Also, was sharing music part of the emotional connection you made with this other woman? Did you share playlists or mixes with each other? Music can be an intimate way to connect with other people. It transcends language and logic as it deeply stirs our emotions and affections. If sharing music was involved in this forbidden relationship, then it will be important to restore a new relationship with music in your own marriage.
When your wife feels ready, you might consider searching for new music that uplifts and connects you to each other. Instead of only relying on familiar songs, take time to discover songs that leave you both feeling more hopeful and connected.
Let her know these fears make sense to you and reassure her that she’s more important than music. Also let her know you’ll be more careful to avoid songs with themes that could remind her of the betrayal. Even though you were open with her about your feelings during the betrayal, I’m guessing she was shocked and overwhelmed by your thought processes and choices that veered significantly from your original commitments to her. Because of that radical departure from what she was promised, you’ve made it difficult for her to know who you are and what’s important to you. Your casualness with these songs may cause her to believe you don’t share the same values anymore.
In my experience, when someone begins to feel validated and supported, their rigid self-protective strategies begin to give way to more flexibility. You can trust that you’ll both become progressively freer to enjoy a range of music in the future as she feels more secure in her relationship with you. In the meantime, your focus is on taking her fears and worries seriously in light of what you’ve done to the marriage.
It’s helpful to remember that your wife’s control issues around the music are likely due to the fact that she’s terrified of getting hurt again. She doesn’t want to lose her most important relationship, so she becomes hypervigilant as a way to protect herself. Your compassion and accountability will go a long way in helping her know she’s not controlling and crazy, but terrified and overwhelmed.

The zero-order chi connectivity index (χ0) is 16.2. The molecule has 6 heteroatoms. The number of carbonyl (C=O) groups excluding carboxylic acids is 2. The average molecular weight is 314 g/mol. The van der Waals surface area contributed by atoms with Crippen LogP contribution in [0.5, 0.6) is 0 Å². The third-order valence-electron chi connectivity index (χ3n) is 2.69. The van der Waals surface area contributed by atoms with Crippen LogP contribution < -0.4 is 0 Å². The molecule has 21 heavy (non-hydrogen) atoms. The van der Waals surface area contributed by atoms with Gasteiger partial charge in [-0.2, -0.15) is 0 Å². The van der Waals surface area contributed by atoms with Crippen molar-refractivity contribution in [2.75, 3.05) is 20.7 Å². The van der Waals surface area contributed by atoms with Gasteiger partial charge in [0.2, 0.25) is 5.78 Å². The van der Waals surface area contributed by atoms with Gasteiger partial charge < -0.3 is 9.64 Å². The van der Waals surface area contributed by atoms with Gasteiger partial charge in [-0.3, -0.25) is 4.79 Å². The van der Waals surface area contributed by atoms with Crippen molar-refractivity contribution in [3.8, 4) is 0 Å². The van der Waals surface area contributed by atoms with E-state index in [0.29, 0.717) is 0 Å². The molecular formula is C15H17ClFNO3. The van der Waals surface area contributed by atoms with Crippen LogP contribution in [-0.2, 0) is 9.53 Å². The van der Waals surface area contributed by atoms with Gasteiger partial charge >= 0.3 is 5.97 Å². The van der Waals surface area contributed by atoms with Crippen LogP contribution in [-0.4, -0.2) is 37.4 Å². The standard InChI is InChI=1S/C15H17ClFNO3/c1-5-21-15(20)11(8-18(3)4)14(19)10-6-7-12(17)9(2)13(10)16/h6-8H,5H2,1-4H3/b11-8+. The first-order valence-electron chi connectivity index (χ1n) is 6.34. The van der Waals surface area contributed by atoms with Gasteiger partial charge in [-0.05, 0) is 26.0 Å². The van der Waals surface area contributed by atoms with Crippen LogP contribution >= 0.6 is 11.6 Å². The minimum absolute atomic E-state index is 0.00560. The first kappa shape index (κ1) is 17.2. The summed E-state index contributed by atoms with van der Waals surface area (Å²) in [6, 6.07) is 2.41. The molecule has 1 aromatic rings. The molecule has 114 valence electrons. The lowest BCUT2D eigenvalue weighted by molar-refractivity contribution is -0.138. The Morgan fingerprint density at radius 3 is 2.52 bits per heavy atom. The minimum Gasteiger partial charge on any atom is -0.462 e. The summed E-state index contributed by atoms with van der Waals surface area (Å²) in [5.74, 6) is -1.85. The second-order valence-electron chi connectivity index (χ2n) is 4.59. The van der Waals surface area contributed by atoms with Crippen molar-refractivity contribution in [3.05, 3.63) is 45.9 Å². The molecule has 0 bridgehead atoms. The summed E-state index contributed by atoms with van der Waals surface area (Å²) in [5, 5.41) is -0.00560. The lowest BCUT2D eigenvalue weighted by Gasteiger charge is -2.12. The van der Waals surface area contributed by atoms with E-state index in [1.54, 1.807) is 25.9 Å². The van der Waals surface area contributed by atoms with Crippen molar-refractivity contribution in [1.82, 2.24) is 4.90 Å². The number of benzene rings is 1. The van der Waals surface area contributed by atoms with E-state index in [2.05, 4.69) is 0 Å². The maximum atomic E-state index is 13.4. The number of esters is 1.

Geoff will answer a new family and relationship question every Friday. You can email your question to him at [email protected]
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About the Author
Geoff Steurer is a licensed marriage and family therapist in St. George, Utah. He specializes in working with couples, pornography/sexual addiction, betrayal trauma, and infidelity. He is the founder of LifeStar of St. George, Utah (www.lifestarstgeorge.com) and Alliant Counseling and Education (www.alliantcounseling.com). Geoff is the co-author of “Love You, Hate the Porn: Healing a Relationship Damaged by Virtual Infidelity” and creates online relationship courses available on his website www.geoffsteurer.com. He hosts the Illuminate Podcast and has created the Loving Marriage educational vlog on YouTube with his wife. He earned degrees from Brigham Young University and Auburn University. He is married to Jody Young Steurer and they are the parents of four children.